Coconut-pandan pancakes (kueh dadar)

• SERVES 6 •

These delicious pancakes are a traditional sweet from Bali, most commonly eaten for breakfast or as a snack. But you’ll also find them in Malaysia too and they make a fabulous dessert. Make the pancakes and filling in advance then assemble the pancakes just before serving. If you can't get fresh pandan leaves, substitute 1 teaspoon pandan paste, which you can easily buy from Asian or Indian food stores. Be warned though - this stuff turns the batter a lurid green. 

6 pandan leaves, chopped
200 ml (7 fl oz) water
100 ml (3 ½ fl oz) coconut milk
1 egg
150 g (1 cup) plain flour
Large pinch of salt
Vegetable oil, for cooking

Filling
150 g (1½ cups) fresh grated or grated frozen coconut, thawed
80 ml (⅓ cup / 2 ½ fl oz) water
90 g (½ cup) shaved palm sugar

For the filling, combine the palm sugar and water in a small saucepan. Bring to a simmer and cook over medium heat, stirring occasionally, for 4 minutes or until the sugar has dissolved. Transfer to a bowl and cool to room temperature. Add the coconut and stir to combine well.

Meanwhile, combine the pandan leaves and water in a food processor and process until leaves are very finely chopped and the liquid is green. Transfer to a sieve placed over a bowl and strain the mixture well, squeezing the pandan with your hands to extract as much liquid as possible.  Discard the solids.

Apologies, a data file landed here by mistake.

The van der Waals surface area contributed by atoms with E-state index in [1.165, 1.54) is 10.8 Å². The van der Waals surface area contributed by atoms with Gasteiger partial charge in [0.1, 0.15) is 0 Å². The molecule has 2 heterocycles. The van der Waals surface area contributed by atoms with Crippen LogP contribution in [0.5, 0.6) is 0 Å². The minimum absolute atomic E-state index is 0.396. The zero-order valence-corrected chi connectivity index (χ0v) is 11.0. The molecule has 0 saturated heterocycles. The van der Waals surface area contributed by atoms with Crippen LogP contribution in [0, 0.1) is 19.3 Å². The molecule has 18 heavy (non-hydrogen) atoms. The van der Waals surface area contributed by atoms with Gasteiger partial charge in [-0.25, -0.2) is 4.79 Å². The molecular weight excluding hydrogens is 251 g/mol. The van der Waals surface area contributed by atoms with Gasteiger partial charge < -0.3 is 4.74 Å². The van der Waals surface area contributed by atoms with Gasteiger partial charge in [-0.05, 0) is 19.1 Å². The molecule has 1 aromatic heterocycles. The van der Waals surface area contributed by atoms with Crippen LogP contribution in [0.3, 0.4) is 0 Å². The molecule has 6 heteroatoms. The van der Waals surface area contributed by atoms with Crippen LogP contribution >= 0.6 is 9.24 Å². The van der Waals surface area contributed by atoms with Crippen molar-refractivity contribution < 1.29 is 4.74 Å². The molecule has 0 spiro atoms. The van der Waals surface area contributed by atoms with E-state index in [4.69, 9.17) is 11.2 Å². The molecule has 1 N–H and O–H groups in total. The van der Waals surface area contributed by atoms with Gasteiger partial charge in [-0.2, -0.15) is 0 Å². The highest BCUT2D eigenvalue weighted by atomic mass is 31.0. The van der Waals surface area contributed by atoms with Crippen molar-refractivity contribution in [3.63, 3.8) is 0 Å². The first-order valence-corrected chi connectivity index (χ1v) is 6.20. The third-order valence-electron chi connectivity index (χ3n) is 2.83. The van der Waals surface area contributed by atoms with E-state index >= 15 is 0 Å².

Combine the pandan liquid, coconut milk, egg, flour and salt in a food processor and process until a smooth, thin batter forms, adding a little extra water if the mixture is too thick (it should lightly coat the back of a spoon.) 

Heat a 16 cm /6 ¼ in (base measurement) non-stick frying pan or crepe pan over medium-high and brush lightly with oil. Add about 2 ½ tbsp of the batter to the pan, or enough to thinly coat the base,  working quickly and swirling the pan to coat it evenly. Cook for 2 minutes or until the pancake looks dry on the top then turn over and cook for another 1-2 minutes or until cooked through. Transfer to a plate. Repeat with the remaining mixture, brushing the pan with a little extra oil if necessary and adding a little more water to the batter if it thickens on standing.  Divide the coconut filling among the pancakes, placing it in a neat line about 9 cm (3 ½ in) long in the middle of each. Fold the sides of each pancake over the filling then neatly roll up to form a log. 

East: Culinary Adventures in Southeast Asia
By Leanne Kitchen, Antony Suvalko